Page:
Bluestone cottage to go, demolition included in major road works

Surf Coast Times – December 3, 2020 by Georgina Holloway

LOCAL residents are fighting to prevent an “iconic” bluestone cottage from being torn down on Barwon Heads Road.

The McAteer’s Bluestone Cottage has been a prominent part of the Marshall community for over 150 years but now faces demolition to make way for a duplication of Barwon Heads Road.

Major Road Projects have confirmed plans to improve the traffic flow to the area by duplicating four kilometres of the road, removing level crossing and improving the existing intersections.

The project aims to reduce the congestion between Settlement and Reserve Road but comes at the price of the old bluestone cottage.

On behalf of the action group against the demolishment, Geoff Winkler is calling for the building to be granted heritage listing.

A 1998-2000 City funded study shows the building was recommended to be heritage listed but never received overlay.

“I think there is other options, I don’t think it needs to demolished,” Mr Winkler said.

“We fully agree that the Barwon Heads road needs to be improved but unfortunately, several alternatives for the intersection layout are not being entertained.”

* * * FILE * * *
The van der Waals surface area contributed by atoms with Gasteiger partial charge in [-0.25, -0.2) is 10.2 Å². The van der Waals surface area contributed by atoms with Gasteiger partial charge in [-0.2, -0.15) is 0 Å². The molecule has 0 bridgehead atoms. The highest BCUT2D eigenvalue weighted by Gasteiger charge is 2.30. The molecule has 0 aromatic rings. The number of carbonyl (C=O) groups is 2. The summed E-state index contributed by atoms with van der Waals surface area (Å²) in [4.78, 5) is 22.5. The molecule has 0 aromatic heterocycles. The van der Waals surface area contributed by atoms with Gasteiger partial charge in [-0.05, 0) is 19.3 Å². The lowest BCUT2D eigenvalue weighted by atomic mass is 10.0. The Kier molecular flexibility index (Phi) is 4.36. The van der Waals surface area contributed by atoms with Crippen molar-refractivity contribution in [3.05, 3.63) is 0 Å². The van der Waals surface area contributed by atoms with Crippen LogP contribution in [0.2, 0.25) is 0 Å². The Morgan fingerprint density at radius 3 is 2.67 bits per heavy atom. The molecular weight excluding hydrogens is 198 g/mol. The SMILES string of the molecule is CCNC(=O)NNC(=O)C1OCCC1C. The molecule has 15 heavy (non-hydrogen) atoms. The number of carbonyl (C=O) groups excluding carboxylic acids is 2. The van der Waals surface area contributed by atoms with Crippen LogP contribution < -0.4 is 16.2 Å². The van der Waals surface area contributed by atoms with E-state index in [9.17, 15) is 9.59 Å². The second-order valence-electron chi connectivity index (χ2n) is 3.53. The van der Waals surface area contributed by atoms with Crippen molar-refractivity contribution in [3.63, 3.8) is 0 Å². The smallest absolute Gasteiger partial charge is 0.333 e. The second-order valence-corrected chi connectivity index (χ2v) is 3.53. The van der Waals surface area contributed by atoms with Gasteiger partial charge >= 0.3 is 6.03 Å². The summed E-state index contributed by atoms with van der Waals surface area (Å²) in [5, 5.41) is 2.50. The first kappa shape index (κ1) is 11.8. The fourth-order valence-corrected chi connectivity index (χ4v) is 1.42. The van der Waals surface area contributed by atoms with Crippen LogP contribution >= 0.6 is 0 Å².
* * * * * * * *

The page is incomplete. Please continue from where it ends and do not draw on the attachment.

Despite never receiving heritage recognition the cottage was included under the heritage guidelines for the drafted 2019 Marshall Precinct Structure Plan.

The document calls for the cottage “to be preserved and included where possible in any future town development”.

Mr Winkler who had been conducting meetings with Major Road Projects Victoria, was informed last month that the plans were now finalised, and the cottage would be torn down.

“It was a hit to the guts,” he said.

“I thought we were still negotiating.”

City of Greater Geelong Director of Planning, Design and Development, Gareth Smith said the decision was necessary to support the population growth in Armstrong Creek and the Bellarine.

“The heritage significance of the bluestone cottage is one of many factors considered in planning for this project, which was ultimately determined based on the community benefit,” he said.

Mr Smith said the cottage was included in a ‘Public Acquisition Overlay in 1996’ making the compulsory removal of the building lawful.

Undeterred by the confirmation of the major project, Mr Winkler is continuing to fight for the bluestone cottage to be relocated.

“Historically there have been a large number of cases throughout the state, where heritage buildings have successfully been relocated,” he said.

“It is one of the only pieces of history left in Marshall everything else has already been taken.”

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